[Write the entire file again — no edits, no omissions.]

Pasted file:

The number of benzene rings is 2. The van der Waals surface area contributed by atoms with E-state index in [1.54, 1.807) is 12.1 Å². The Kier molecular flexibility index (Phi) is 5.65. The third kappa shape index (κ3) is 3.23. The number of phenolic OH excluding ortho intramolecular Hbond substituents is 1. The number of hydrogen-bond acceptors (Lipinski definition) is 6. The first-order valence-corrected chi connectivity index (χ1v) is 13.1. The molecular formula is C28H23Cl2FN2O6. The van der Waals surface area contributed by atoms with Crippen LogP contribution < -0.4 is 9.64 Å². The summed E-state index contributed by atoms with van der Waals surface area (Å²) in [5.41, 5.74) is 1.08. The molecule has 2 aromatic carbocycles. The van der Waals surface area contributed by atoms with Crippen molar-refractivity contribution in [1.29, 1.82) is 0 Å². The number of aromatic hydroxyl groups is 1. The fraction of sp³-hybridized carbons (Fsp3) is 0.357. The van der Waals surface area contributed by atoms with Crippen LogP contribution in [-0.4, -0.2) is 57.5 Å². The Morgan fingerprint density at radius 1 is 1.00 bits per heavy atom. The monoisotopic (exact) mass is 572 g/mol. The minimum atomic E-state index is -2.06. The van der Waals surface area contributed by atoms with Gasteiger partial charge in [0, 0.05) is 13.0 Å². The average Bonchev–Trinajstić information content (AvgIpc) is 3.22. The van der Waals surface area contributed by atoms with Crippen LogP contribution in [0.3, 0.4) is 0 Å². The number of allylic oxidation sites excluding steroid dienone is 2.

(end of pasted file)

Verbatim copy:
The number of benzene rings is 2. The van der Waals surface area contributed by atoms with E-state index in [1.54, 1.807) is 12.1 Å². The Kier molecular flexibility index (Phi) is 5.65. The third kappa shape index (κ3) is 3.23. The number of phenolic OH excluding ortho intramolecular Hbond substituents is 1. The number of hydrogen-bond acceptors (Lipinski definition) is 6. The first-order valence-corrected chi connectivity index (χ1v) is 13.1. The molecular formula is C28H23Cl2FN2O6. The van der Waals surface area contributed by atoms with Crippen LogP contribution < -0.4 is 9.64 Å². The summed E-state index contributed by atoms with van der Waals surface area (Å²) in [5.41, 5.74) is 1.08. The molecule has 2 aromatic carbocycles. The van der Waals surface area contributed by atoms with Crippen molar-refractivity contribution in [1.29, 1.82) is 0 Å². The number of aromatic hydroxyl groups is 1. The fraction of sp³-hybridized carbons (Fsp3) is 0.357. The van der Waals surface area contributed by atoms with Crippen LogP contribution in [-0.4, -0.2) is 57.5 Å². The Morgan fingerprint density at radius 1 is 1.00 bits per heavy atom. The monoisotopic (exact) mass is 572 g/mol. The minimum atomic E-state index is -2.06. The van der Waals surface area contributed by atoms with Gasteiger partial charge in [0, 0.05) is 13.0 Å². The average Bonchev–Trinajstić information content (AvgIpc) is 3.22. The van der Waals surface area contributed by atoms with Crippen LogP contribution in [0.3, 0.4) is 0 Å². The number of allylic oxidation sites excluding steroid dienone is 2.